First virtual points won towards real‑world championship | FOS Future Lab
France’s Arthur Rougier, racing for the Emil Frey Racing team, has taken victory in the first round of the Fanatec Esports GT Pro Series to become the first driver to take real-world championship points from a virtual race.
The Fanatec Esports GT Pro Series is the first time that virtual races will award points towards a real-world racing series. It will form one of three arms of the Fanatec GT World Championship Europe, with the established Endurance Cup and Sprint Cup series, each of which also contributes points for the overall title as well as their own championships. There’s only a small amount of points on offer – three for a race win, two for second, and one for third in each of the two classes – but that will mean 15 points are available for a perfect virtual season of five wins.
Each team entered in the full season of the Fanatec GT World Championship Europe, in either the Pro or Silver categories, is required to field an entry in each of the virtual championship’s five races, and that meant that Rougier was one of 24 drivers who lined up on the grid in this weekend’s first round at Monza. The drivers, naturally, all drive their own race car in the series, so the grid looked just as it would for the real-world race at Monza on Sunday.
Daniel Juncadella, for the AKKA ASP team, was on pole position, but set exactly the same lap time as Rougier with a 1:47.298. Lead Silver driver, Philip Ellis, was only 0.033 seconds behind the duo in third, as Rougier’s Lamborghini was the odd-car out in an otherwise all-Mercedes top six.
However, Juncadella was caught napping at the start, and Rougier jumped into the lead immediately. The Spaniard was lucky to survive the notorious first turn at Monza as he, Ellis, and Ezekiel Companc went in three wide. Ellis came off worst, while Companc – also in Silver – emerged in second and Juncadella in third.
That sparked a series of incidents, shaking up the order further back quite dramatically. Adrien Tambay, who’d started last in the Sainteloc Audi R8, emerged from the della Roggia chicane in seventh, but was later disqualified after failing to serve two drive-through penalties awarded for causing collisions in the process.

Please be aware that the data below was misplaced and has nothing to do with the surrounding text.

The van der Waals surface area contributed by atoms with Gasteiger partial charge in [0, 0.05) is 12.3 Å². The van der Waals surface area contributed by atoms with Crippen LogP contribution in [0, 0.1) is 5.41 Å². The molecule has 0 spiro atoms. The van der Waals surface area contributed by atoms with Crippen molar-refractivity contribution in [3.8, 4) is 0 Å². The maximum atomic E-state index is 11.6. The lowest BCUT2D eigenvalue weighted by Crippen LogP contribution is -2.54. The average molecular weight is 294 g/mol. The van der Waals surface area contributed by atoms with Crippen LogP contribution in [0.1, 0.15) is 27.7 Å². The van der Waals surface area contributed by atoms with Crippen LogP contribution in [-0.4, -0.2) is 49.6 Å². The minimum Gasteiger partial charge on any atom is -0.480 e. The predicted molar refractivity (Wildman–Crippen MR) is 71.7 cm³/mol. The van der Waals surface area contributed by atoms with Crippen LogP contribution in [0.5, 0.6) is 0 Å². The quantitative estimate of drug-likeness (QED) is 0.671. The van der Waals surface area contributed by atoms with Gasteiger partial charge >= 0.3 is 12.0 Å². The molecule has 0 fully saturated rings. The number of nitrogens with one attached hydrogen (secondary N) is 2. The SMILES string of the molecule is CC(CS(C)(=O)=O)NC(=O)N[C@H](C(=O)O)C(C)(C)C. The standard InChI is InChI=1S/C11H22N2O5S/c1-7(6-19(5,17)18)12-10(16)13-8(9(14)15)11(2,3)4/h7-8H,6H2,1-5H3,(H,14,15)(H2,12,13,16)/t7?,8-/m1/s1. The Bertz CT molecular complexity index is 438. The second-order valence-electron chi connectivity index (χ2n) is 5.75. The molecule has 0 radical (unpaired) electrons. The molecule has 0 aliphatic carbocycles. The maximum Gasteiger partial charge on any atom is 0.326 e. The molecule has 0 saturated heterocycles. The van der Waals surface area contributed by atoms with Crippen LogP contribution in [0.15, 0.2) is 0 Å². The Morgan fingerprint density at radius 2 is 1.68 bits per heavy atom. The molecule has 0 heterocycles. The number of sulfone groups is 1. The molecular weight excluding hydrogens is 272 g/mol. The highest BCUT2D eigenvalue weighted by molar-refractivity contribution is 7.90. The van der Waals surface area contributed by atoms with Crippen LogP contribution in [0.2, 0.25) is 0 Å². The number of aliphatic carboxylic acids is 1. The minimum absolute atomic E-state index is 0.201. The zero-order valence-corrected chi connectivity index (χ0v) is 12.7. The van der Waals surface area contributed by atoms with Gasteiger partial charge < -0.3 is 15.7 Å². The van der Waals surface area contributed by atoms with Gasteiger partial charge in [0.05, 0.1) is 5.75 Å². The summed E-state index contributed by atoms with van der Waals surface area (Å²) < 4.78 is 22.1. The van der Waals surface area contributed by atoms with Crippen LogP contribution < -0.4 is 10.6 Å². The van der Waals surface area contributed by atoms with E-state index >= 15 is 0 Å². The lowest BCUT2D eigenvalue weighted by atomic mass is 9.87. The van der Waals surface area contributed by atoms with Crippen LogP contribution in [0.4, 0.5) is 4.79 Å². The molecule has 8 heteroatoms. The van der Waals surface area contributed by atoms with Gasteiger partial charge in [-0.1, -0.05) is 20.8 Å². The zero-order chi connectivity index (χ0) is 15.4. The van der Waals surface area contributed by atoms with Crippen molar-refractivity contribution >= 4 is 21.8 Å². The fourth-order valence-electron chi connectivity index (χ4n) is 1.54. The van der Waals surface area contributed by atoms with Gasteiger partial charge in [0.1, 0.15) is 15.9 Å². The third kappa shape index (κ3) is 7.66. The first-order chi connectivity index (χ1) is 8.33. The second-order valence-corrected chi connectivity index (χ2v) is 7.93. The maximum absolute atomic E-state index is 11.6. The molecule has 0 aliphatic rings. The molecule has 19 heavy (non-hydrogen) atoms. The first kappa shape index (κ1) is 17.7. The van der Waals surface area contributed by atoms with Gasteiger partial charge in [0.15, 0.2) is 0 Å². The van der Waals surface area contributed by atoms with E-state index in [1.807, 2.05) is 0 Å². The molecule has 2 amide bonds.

While Juncadella was able to sneak past Rougier before the pit window opened, with a pass into Rettifilo, Rougier returned the favour on lap 23 at the same point on the circuit and, courtesy of a sequence of quick laps, established a gap Juncadella couldn’t close by the chequered flag.
Nicklas Nielsen, who had been seventh on the grid but third in the Pro class in the Iron Lynx Ferrari 488, had a quieter race but came home third overall, eight seconds behind the lead battle, to pick up a point for the team.
Ryuichiro Tomita won the Silver class race for Team WRT. Tomita started a lowly ninth in class in the Audi R8, but greatly benefitted from the chaos of the first two laps, to emerge behind only Companc in the class – dispatching the Argentinian Madpanda team driver only three laps later. Companc would take second, with the Rinaldi Racing Ferrari of Benjamin Hites finishing third.
For those who want to get into esports themselves, this coming week will see the start of the 2021 season of the Gran Turismo Online Championship. This series has official FIA affiliation, and the winners will receive prizes at the FIA Annual Prize Giving gala at the end of the year alongside champions of other FIA series – including Formula 1 and World Endurance Championship.
There’s two championships running simultaneously, with players racing both individually in the Nations Cup and for a chance to represent their favourite car brand in the Manufacturer Series. Each championship will consist of 20 races this year, running from April to September.
The fastest players will qualify to five events scheduled through the year, with the traditional World Final to be broadcast in December.
Toyota will stage its annual Toyota Gazoo Racing GT Cup series alongside the official FIA GT Online Championship, with seven rounds across the year, also starting next week. This year’s series expands from just the GR Supra we saw in 2019 and 2020 to cover a whole range of Toyota machinery, including the new GR Yaris and GR 86.
Anyone can take part in all three series and they’re free to enter. You only need a PlayStation 4 (or 5) console and Gran Turismo Sport, and a PS Plus subscription for online play.
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